Our next-generation radio telescope just created an image of the cosmos with the most number of ‘beams’ ever produced to date, trained to the one patch of sky.
How’s camera technology these days, huh? From Go Pros hurtling out of the stratosphere, to the latest face-swap app on your iPhone, to new technology that could lead to cameras based inside human eyes, it seems like there’s nothing we can’t do when we put our lens to it.
But this all pales into comparison when you consider what our Australian Square Kilometre Array Pathfinder (ASKAP) can do.
You may have heard about ASKAP already: it’s a next-generation radio telescope incorporating novel receiver technologies and leading-edge ICT systems. Made up of 36 identical antennas, each 12 metres in diameter, ASKAP works as a unified single instrument, or interferometer, to capture radio images of the sky in more detail and faster than ever before. It will allow astronomers to find answer to fundamental questions about our Universe, including dark matter, dark energy, the nature of gravity, the origins of stars and galaxies, and more.
And it’s just created an image of the cosmos with the most number of ‘beams’ ever produced with a radio telescope to date, trained to the one patch of sky.
The radio image was produced using nine ASKAP antennas, recently installed with our newest Phased Array Feed (PAF) receiver systems.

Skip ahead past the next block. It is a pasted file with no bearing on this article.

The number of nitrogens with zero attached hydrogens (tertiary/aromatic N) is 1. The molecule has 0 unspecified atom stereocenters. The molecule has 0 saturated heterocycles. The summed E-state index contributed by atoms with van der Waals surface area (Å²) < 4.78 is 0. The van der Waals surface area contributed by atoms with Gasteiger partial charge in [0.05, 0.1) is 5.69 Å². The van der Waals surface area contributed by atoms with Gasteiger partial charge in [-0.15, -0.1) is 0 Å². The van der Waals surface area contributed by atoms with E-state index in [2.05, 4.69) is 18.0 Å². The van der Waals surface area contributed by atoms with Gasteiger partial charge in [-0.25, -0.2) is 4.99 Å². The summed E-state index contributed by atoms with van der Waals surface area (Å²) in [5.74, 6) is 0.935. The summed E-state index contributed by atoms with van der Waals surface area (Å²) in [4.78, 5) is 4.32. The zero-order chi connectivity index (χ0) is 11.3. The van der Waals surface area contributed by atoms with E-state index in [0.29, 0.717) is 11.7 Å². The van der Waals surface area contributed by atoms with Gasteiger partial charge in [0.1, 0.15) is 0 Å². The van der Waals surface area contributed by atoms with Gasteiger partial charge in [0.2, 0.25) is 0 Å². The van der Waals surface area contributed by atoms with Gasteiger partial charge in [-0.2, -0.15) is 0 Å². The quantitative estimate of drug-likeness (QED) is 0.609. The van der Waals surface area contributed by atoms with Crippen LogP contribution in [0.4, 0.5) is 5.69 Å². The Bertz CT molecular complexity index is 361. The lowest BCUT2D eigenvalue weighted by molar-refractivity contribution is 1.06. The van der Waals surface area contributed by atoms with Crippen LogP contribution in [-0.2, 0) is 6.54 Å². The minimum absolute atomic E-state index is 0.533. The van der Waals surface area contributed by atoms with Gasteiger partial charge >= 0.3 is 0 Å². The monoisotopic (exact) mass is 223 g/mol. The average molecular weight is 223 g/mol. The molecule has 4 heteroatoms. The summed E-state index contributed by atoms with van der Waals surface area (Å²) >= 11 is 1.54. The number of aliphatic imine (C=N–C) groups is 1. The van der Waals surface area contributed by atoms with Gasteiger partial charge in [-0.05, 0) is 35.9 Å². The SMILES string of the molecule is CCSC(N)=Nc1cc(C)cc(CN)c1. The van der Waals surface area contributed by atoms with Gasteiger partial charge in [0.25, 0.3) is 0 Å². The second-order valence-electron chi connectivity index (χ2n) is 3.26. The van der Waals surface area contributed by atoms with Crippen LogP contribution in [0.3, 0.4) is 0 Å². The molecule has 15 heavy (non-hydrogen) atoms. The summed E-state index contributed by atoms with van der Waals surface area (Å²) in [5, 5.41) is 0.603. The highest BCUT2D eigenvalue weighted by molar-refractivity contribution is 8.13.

The PAFs were configured with 36 dual-polarisation beams arranged in a 6×6 square footprint and rotated on the sky. The team observed a single field for 11 hours, with 48 MHz of bandwidth centred at 939.5 MHz. Which, we’re assured, is all rather impressive.
It looked like this:
Which may not appear much at first, but each of those little dots? They’re radio sources, like galaxies, and there are more than 1300 of them in that image. Covering 30 square degrees, this represents the full ASKAP field of view, equivalent to around 150 times the area the full Moon.
The field targeted for this observation is in the Apus (‘bird of paradise’) constellation. This area of the sky has become a ‘standard’ test field for the ASKAP commissioning team, due to its proximity to the South Celestial Pole and that it contains an arrangement of several strong sources.
The resulting continuum image was produced using a bespoke software package, known as ASKAPsoft, run on the real time computer housed in the Pawsey Supercomputing Centre in Perth.
ASKAPsoft will analyse the data that will flow from the ASKAP telescope – around 2.5 GB/s – rates that no other current software package will be able to handle.
This image not only represents that ASKAP’s newest receiver systems work, but also that ASKAPsoft has matured to deal with large quantities of data and produce images of the same high quality as other well-established software packages.
It is a testament to the power of ASKAP as a high resolution, wide area, survey telescope; and to the team who designed, built and are now commissioning the telescope.
And it sure beats your last Instagram selfie.
18th January 2017 at 12:00 am
Well Done, How does ASKAP shape up against China’s FAST. What differences are there apart from the size ? what uses do both systems have ?